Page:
Articles From Our Bulletins

Articles From Our Bulletins

Repentance and God?

When Israel entered the east side of the Jordan River, King Balak solicited a prophet of God, Balaam, to curse them. In response to this request, God told Balaam to speak these words, “God is not a man, that he should lie, Neither the son of man, that he should repent: Hath he said, and will he not do it? Or hath he spoken, and will he not make it good?” (Numbers 23:19). God had already promised to bless Israel, and God does not go back on His promises as do men. We conclude there is a fundamental difference between God and man. God’s nature is constant, enduring, and true. Man’s nature is fickle, mutable, and changing.

The fact of man’s mutable nature can be both good and bad. It is bad because man is born into the world morally pure, and any change away from that state corrupts man and brings him into sin, a state in which he is separated from God (Isaiah 59:1-2). It is good because man need not remain in such a state. He may change his life by repenting of his sin and living for God. God, however, is not like this; God does not change moral states, and this is good. Only an immutable God can provide the foundation for truth whereby man can know what actions are always morally right and wrong.

This means any change that needs to occur must be changed on man’s side of the equation. The changes are written in the pages of God’s Holy Word. Songwriter Michael W Smith expressed these sentiments when he wrote, “Ancient words ever true, / Changing me and changing you. / We have come with open hearts. / Oh let the ancient words impart.” It is not God who must change; it is us, and we must permit His word to change our lives by observing His word faithfully (Deuteronomy 6:3). This is what repentance truly means; repentance is not momentary regret (2 Corinthians 7:9-10). Repentance is a change of mind that effects an ongoing transformation of life (Romans 12:2). It is a life-long process of learning our sins and weaknesses, putting them to death, and allowing God and His word only to guide us along the way (Romans 8:13, Colossians 3:5, 16).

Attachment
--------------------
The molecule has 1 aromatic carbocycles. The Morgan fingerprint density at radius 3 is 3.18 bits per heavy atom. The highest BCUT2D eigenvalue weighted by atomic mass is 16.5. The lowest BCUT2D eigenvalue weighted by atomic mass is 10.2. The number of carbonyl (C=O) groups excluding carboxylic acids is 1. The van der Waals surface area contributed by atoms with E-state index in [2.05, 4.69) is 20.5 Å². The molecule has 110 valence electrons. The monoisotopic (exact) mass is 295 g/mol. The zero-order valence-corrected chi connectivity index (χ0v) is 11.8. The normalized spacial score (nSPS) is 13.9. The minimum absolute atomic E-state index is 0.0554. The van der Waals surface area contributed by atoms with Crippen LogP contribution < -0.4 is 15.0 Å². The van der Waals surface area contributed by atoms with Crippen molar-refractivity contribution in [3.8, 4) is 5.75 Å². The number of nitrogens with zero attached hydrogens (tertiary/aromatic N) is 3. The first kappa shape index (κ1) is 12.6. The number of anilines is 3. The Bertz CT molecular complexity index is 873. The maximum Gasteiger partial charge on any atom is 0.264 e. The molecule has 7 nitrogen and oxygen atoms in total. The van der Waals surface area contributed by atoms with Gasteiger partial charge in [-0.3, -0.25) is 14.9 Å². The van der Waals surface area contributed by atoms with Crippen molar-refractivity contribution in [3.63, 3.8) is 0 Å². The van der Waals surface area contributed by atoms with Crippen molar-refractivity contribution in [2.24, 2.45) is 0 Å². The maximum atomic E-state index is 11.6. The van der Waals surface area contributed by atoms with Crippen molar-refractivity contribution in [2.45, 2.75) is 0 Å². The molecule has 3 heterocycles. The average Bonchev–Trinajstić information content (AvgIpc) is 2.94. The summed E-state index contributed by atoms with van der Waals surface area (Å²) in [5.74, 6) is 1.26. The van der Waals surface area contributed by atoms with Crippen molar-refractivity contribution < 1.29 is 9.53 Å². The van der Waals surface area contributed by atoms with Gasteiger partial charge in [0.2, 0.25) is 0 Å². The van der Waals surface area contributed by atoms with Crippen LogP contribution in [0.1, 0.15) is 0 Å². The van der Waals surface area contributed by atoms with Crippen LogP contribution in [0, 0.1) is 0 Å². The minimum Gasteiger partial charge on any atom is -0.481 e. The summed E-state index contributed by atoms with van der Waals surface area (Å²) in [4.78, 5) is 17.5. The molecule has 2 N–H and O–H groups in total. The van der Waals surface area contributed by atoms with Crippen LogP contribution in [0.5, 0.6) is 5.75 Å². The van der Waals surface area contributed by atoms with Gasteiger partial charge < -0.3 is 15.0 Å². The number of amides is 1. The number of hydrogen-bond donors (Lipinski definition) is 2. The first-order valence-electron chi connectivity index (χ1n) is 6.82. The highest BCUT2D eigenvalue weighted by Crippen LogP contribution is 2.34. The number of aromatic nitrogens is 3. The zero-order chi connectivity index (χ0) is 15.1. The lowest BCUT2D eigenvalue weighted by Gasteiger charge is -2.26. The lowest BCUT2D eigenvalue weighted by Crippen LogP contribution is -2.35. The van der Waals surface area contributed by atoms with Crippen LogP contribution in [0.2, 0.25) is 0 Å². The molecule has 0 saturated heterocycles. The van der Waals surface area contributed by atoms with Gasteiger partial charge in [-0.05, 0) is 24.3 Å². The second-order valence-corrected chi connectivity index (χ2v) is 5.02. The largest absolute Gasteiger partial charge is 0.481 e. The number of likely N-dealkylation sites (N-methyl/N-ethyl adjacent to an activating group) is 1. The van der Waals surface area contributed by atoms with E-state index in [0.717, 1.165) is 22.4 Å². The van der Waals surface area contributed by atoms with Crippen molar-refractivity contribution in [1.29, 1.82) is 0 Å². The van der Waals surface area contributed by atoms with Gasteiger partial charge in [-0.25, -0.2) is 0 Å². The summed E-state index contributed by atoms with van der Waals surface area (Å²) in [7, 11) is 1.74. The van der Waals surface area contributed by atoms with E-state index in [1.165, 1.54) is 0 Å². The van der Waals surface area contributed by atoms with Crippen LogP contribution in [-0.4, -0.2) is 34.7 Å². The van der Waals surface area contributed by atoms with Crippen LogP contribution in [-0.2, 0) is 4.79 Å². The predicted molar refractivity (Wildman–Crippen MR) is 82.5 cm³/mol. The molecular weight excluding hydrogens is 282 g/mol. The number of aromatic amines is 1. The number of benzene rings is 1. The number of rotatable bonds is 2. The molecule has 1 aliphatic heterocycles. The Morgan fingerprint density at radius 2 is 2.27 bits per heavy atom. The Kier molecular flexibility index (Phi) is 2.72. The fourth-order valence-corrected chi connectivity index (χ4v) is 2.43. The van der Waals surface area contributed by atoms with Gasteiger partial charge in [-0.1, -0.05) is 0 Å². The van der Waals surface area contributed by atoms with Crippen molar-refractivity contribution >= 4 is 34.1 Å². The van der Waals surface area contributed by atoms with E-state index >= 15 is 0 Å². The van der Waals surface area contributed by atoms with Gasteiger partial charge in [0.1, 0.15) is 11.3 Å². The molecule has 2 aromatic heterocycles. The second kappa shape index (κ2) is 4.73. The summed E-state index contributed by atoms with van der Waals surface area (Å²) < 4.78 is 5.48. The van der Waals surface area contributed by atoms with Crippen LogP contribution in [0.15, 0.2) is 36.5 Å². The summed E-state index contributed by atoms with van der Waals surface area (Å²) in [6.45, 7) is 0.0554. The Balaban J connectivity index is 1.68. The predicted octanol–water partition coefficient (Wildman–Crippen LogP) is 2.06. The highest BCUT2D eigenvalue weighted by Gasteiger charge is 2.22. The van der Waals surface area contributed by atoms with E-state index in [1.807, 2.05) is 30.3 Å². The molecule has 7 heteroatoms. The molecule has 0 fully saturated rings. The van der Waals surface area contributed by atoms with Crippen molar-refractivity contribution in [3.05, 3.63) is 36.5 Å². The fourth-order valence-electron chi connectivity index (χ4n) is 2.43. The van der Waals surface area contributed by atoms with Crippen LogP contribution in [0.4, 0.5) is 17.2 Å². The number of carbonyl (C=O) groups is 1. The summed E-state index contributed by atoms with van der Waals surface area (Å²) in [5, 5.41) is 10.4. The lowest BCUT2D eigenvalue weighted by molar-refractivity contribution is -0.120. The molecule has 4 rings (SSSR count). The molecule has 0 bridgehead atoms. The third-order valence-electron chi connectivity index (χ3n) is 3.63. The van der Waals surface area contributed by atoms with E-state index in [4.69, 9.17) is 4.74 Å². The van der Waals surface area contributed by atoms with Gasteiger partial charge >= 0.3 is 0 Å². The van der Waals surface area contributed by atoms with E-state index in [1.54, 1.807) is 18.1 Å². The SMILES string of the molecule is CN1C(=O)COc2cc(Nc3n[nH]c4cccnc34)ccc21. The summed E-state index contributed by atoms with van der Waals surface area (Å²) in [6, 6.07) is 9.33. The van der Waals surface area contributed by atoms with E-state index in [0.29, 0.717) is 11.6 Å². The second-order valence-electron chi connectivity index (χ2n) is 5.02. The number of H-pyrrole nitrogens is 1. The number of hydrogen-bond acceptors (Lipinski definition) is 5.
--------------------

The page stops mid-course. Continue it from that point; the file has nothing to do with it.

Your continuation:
For an individual who has lived a life of sin, repentance is that point at which he initially turns from His sins and makes a commitment to following Christ. This issue of the Christian Worker will look at various aspects of repentance as it relates to eternal salvation. Second Peter 3:9 declares that God is “not willing that any should perish, but that all should come to repentance.” God’s immutable nature enables us to transform our lives to His purposes. This is the change that we need to effect in our lives. In relationship to a loving and immutable God, may we ever seek to practice repentance.